The alkali metal thermo-to-electric converter (AMTEC) has reached a level of technological maturity which would allow its use in a constant, unattended thermal source, such as geothermal field. AMTEC cells using sodium as a working fluid require heat input between 500 and 1000°C to generate power. The present state-of-the-art is capable of 15% efficiency with 800°C heat input and has demonstrated 18% efficiency for single cells. This paper discusses the basics of AMTEC operation, current drilling technology as a cost driver, design of modular AMTEC power units, heat rejection technologies, material considerations, and estimates of power production from a geothermal AMTEC concept.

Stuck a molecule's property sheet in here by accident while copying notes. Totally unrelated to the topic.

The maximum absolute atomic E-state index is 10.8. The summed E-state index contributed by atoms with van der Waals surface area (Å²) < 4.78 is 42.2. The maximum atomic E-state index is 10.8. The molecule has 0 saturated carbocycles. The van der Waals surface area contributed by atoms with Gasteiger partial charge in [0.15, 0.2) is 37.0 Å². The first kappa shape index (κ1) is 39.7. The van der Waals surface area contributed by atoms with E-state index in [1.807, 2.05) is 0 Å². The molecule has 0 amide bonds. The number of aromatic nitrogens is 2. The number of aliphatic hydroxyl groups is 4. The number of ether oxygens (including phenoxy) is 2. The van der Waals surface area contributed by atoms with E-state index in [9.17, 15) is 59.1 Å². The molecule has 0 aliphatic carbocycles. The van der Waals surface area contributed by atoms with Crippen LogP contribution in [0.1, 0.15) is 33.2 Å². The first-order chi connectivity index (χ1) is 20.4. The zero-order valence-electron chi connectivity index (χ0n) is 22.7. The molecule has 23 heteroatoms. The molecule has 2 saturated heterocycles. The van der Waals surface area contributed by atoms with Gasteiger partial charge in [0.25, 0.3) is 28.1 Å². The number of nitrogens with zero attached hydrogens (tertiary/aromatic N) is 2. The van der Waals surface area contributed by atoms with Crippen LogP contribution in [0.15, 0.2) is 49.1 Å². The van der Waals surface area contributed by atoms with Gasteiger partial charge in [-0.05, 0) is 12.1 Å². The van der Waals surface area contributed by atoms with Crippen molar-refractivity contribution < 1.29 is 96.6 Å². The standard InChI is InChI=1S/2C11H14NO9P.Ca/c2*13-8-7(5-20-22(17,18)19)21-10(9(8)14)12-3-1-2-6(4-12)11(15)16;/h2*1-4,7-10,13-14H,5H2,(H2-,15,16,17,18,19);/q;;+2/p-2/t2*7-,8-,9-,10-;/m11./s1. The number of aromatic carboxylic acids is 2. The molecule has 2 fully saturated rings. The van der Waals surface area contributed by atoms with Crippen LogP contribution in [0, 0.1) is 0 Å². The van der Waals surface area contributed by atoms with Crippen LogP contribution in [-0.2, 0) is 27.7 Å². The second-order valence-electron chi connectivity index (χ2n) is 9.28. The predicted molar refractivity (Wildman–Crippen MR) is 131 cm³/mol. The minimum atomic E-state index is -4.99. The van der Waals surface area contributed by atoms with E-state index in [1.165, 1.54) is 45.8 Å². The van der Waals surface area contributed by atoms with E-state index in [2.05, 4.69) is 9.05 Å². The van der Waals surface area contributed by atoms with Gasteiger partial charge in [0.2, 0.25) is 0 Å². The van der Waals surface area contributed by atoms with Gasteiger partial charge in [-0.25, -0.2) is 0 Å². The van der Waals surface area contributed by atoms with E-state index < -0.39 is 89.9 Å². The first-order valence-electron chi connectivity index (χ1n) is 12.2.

|Number of pages||6|
|Journal||Proceedings of the Intersociety Energy Conversion Engineering Conference|
|Publication status||Published - 1995|
ASJC Scopus subject areas
- Fuel Technology
- Electrical and Electronic Engineering